"David Alan Black" <dblack / candle.superlink.net> wrote in
....
> In [ruby-talk:8993], matz said:
>
>   The truth are:
>
>     * A range enumeration cannot go back, it's upward only.
>
>     * But A range with end point less than start point is valid.
>
>     * Thus 1..-1 is a completely valid range object.
>
>     * Array and String internally convert negative end point into
>       size+n, where n is a negative number.
>
>     * So range n..-m is interpreted as n..(size-m), thus works fine (if
>       n <= (size-m)).
>
> I can't claim I've totally grasped why a range is upward by
> definition... but apparently it is, so that's *my* problem :-)  You'll

You might find the following example somewhat enlighting?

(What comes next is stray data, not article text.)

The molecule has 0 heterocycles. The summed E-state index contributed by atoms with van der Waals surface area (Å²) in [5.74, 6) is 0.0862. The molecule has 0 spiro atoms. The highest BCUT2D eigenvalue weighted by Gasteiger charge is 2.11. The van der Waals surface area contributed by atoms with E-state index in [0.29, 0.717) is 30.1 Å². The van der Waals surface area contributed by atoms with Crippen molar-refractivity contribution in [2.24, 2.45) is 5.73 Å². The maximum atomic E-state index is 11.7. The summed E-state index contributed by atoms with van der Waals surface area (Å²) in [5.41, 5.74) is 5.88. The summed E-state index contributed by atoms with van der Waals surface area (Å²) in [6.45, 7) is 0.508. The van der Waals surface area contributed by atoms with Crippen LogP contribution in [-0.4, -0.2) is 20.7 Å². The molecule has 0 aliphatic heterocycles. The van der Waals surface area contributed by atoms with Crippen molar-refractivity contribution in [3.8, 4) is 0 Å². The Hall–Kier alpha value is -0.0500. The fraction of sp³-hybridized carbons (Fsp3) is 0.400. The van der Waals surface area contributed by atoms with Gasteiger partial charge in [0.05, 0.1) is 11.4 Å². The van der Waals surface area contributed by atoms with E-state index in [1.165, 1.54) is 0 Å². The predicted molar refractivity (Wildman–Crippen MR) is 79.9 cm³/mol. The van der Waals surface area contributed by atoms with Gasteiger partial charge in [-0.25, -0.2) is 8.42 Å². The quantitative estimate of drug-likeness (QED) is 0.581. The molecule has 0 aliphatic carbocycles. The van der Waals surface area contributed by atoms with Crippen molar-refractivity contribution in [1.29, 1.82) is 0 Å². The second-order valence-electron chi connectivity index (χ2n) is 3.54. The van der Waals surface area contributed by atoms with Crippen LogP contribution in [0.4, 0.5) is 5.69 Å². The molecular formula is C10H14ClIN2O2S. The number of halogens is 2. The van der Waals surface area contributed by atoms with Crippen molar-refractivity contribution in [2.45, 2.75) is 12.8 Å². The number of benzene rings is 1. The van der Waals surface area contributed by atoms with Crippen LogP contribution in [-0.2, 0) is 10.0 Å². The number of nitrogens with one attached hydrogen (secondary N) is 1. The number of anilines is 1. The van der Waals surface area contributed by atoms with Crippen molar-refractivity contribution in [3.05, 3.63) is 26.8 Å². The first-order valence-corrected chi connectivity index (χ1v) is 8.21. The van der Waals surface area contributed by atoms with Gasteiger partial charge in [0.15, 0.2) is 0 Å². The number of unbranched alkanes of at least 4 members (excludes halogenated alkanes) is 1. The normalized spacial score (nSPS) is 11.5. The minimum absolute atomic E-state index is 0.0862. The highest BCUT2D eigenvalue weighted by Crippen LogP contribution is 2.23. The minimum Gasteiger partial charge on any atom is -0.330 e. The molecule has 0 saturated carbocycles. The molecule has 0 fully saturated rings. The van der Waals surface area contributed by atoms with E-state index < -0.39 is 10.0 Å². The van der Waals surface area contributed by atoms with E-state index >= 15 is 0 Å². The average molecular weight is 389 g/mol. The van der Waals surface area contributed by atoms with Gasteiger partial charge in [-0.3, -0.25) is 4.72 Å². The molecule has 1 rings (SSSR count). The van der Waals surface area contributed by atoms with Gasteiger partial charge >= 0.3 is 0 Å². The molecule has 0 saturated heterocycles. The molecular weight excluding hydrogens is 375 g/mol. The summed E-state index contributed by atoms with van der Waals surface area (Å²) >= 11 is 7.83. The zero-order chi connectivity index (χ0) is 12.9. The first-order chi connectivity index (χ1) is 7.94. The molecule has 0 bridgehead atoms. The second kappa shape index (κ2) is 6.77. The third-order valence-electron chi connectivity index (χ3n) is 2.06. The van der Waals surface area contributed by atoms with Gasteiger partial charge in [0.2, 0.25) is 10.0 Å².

---

class Class
  alias succ superclass
end

p (Fixnum..Object).to_ary # => [Fixnum, Integer, Numeric, Object]

begin
    (Fixnum..UnboundMethod)  # Fixnum and UnboundMethod are not comparable
rescue ArgumentError => mes
    p mes                    # => #<ArgumentError: bad value for range>
end

---

Given the fact that  empty Ranges ala (1..-2)  and (1...-2) are valid
construct, it
would makes to extend the Range construction and declare


(Fixnum..UnboundMethod).to_ary == [Fixnum, Integer, Numeric, Object]
(Fixnum..Float).to_ary == [Fixnum, Integer, Numeric]

# and

(Fixnum...UnboundMethod).to_ary == []
(Fixnum...Float).to_ary == []

# or (?)

(Fixnum...UnboundMethod).to_ary ==  [Fixnum, Integer, Numeric]
(Fixnum...Float).to_ary ==  [Fixnum, Integer]


Note I am not at all lobbying for such a behavioral change.

/Christoph